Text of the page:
Thyroid Care In Pregnancy Prevents Breech Babies
Most physicians will not test your thyroid during pregnancy so it is wise to ask for testing upon confirmation of pregnancy and at the end of the first and second trimester to keep your thyroid hormones stellar.
A 2004 study (1) from the Netherlands - published in BJOG - evaluated the relation between breech position at term and low/normal free T4 levels in mothers who were not experiencing overt thyroid disease.
Thyroid hormone values were assessed at twelve weeks of pregnancy in a large group of 204 women, they were divided into two groups: those with low free T4 levels - below the lower tenth percentile of the reference range - and those with healthy free T4 levels between the middle of the range and the top 90th percentile. Thyroid function was re-checked at 24 and 32 weeks.
Breech presentation at term (37 weeks) was closely tied to low free T4 levels at 12 weeks indicating that having stellar thyroid hormones in early pregnancy has a protective effect upon delivery. The researchers concluded that:
"Women with hypothyroxinaemia (fT4 level at the lowest 10th centile) during early gestation but without overt thyroid function are at risk for fetal breech presentation at term (>37 weeks of gestation)."
This study is important because it highlights the fact that free T4 levels in early pregnancy, not TSH is a risk for Breech presentation; it is important to test both the TSH and free T4 in pregnancy. Having free T4 levels in the lowest tenth percentile of the range is called 'hypothyroxinemia.' Aside from increasing the rate of breech presentation a child’s IQ can also be lowered and developmental delays are more common especially speech and hearing delays.
Another similar study (2) also examined the relationship between low thyroid function during pregnancy and breech presentation at term. One thousand and fifty eight pregnant women were observed from twelve weeks of pregnancy to term and thyroid hormone values were monitored at 12, 24 and 36 weeks of pregnancy.
The women with breech presentation at the end of pregnancy were far more likely to have a higher TSH at this time.The incidence of breech presentation was more than doubled (11% compared to 4.8%) in women with a TSH equal to or above 2.5 mIU/l at 36 weeks. The study also found that:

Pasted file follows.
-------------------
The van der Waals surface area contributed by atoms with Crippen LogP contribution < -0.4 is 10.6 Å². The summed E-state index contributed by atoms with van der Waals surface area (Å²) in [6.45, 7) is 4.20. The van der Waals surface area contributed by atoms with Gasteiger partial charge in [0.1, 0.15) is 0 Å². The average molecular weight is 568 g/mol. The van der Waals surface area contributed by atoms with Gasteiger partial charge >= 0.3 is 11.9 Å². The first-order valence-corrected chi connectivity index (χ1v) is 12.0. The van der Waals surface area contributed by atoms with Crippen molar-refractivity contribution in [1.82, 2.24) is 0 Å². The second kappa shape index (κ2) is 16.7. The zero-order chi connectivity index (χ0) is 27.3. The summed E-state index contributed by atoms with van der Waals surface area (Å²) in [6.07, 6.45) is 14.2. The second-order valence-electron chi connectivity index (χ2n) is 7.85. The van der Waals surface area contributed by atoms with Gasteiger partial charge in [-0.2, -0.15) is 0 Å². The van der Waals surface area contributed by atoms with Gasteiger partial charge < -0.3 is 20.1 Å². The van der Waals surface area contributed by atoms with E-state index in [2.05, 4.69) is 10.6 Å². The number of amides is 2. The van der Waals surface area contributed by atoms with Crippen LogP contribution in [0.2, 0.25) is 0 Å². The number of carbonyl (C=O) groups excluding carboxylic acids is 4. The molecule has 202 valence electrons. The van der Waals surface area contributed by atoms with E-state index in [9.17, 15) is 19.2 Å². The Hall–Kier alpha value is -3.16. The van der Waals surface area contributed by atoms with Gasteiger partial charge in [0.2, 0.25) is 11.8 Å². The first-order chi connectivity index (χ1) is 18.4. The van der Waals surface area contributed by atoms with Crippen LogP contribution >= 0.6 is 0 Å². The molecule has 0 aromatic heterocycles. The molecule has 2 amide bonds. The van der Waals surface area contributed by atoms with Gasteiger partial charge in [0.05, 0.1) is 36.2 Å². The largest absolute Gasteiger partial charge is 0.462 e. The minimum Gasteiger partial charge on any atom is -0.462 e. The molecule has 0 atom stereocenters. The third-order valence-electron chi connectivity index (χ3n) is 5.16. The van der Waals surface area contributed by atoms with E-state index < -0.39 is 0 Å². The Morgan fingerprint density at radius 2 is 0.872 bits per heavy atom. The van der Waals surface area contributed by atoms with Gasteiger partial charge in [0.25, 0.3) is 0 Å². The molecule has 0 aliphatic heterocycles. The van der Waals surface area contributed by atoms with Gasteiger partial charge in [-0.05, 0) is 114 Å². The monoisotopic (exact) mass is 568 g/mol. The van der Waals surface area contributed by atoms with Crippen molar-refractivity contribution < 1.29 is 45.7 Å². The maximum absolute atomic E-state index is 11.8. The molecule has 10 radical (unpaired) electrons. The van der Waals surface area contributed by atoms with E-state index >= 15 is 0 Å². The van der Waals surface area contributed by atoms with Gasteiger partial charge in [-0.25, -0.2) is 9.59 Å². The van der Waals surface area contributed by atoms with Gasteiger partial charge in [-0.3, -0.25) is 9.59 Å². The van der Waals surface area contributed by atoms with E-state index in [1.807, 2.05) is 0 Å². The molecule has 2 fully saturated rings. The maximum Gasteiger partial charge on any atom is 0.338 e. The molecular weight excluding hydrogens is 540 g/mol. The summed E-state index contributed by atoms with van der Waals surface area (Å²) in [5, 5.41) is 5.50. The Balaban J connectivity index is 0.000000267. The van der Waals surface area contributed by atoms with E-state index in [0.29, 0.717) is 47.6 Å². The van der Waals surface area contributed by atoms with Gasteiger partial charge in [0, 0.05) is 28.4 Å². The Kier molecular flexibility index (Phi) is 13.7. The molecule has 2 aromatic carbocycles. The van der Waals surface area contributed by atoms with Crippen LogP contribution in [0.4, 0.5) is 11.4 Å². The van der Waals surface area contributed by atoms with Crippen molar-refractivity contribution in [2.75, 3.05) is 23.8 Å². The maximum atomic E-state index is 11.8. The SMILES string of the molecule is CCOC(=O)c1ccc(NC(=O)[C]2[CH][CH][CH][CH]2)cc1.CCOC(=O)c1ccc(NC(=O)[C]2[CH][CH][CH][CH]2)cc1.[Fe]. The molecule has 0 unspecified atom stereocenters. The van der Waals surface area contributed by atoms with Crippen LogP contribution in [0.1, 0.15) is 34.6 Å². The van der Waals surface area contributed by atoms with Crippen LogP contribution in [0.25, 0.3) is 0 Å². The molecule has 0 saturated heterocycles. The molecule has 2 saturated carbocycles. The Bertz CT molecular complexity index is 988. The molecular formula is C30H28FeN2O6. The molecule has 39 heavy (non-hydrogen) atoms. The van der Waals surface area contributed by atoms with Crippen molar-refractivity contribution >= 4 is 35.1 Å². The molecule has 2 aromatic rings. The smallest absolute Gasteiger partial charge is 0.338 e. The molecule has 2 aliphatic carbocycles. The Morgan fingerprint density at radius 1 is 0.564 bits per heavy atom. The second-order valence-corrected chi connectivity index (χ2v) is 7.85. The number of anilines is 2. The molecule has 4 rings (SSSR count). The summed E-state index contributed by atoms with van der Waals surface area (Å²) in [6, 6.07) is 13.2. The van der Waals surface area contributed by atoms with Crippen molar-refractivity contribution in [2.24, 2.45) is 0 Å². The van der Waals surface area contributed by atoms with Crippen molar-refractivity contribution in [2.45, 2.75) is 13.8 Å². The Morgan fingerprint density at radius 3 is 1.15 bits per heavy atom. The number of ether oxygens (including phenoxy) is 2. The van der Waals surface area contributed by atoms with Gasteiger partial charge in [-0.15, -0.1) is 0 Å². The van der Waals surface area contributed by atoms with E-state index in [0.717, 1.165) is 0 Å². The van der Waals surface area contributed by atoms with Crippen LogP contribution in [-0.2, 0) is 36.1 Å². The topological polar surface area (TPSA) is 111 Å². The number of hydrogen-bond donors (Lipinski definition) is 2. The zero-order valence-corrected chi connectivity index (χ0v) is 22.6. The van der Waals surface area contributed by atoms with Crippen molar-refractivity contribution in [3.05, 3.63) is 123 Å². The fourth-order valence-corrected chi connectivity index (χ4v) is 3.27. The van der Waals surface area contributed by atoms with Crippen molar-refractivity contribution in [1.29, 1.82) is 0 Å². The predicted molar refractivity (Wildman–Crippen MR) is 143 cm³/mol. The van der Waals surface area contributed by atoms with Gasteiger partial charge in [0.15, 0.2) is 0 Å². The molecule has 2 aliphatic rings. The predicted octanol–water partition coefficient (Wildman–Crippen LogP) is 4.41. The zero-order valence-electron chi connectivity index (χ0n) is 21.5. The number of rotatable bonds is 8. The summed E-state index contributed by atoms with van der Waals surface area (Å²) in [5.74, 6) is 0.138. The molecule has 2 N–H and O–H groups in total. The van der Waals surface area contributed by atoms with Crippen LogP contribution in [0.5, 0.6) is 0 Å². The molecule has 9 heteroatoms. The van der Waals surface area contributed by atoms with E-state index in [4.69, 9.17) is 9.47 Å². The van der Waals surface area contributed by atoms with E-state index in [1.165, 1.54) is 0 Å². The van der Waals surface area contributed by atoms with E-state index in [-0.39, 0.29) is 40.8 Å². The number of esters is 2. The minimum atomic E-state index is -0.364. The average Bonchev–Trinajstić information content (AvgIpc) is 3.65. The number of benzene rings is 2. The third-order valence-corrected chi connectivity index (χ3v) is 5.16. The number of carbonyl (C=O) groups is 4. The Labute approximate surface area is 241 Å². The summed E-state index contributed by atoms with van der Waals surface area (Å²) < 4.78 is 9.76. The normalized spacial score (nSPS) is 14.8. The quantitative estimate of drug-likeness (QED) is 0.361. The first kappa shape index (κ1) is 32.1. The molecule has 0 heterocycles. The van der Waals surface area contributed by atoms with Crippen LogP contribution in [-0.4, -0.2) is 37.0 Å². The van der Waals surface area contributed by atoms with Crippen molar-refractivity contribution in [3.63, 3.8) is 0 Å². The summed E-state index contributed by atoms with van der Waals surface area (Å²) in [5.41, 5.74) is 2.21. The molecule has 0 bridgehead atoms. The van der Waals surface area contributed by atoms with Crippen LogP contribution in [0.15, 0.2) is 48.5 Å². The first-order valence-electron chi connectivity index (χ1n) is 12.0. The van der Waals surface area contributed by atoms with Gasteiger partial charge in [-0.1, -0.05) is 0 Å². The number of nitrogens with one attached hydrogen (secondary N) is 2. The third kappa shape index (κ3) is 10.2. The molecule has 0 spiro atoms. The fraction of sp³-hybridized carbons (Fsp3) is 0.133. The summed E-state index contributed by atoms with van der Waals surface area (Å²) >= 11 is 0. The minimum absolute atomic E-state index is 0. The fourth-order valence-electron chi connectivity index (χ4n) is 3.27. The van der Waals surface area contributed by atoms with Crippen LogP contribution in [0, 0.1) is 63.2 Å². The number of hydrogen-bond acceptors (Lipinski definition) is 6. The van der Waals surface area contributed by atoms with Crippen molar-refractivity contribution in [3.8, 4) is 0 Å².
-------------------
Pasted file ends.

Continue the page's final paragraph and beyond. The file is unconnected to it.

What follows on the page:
“Women with TSH below the 5th percentile had no breech presentations.”
It may be that having a low TSH is protective against breech birth; the study concluded that:
"Women with TSH levels above 2.5 mIU/l during end gestation are at risk for breech presentation, and as such for obstetric complications."
Another study from the Netherlands (3) followed one hundred and forty one women with breech presentation at the end of their pregnancies as they underwent 'external cephalic version' (ECV) a technique used to turn a breech baby prior to birth and tested their thyroid hormones. The study showed that women with higher TSH levels indicating poor thyroid function were less likely to have a successful ECV result necessitating cesarian birth. The study concluded that;
"Higher TSH levels increase the risk of ECV (external cephalic version) failure."
Hopefully this information will inspire you to ask your physician to test your thyroid function with a TSH and free T4 test upon confirmation of pregnancy and at the beginning of the second and third trimesters. Ideally the TSH should be below 2.5 mIU/l and the free T4 in the top third of the reference range.
1. BJOG. 2004 Sep;111(9):925-30. Low concentrations of maternal thyroxin during early gestation: a risk factor of breech presentation? Pop VJ, et al.,
2. Clin Endocrinol (Oxf). 2010 Jun;72(6):820-4. Epub 2009 Oct 15. Maternal thyroid function during gestation is related to breech presentation at term. Kuppens SM, et al.,
3. BMC Pregnancy Childbirth. 2011 Jan 26;11:10. Maternal thyroid function and the outcome of external cephalic version: a prospective cohort study. Kuppens SM, et al.,
Editor's Picks Articles
Top Ten Articles
Content copyright © 2019 by Hannah Calef. All rights reserved.
This content was written by Hannah Calef. If you wish to use this content in any manner, you need written permission. Contact Hannah Calef for details.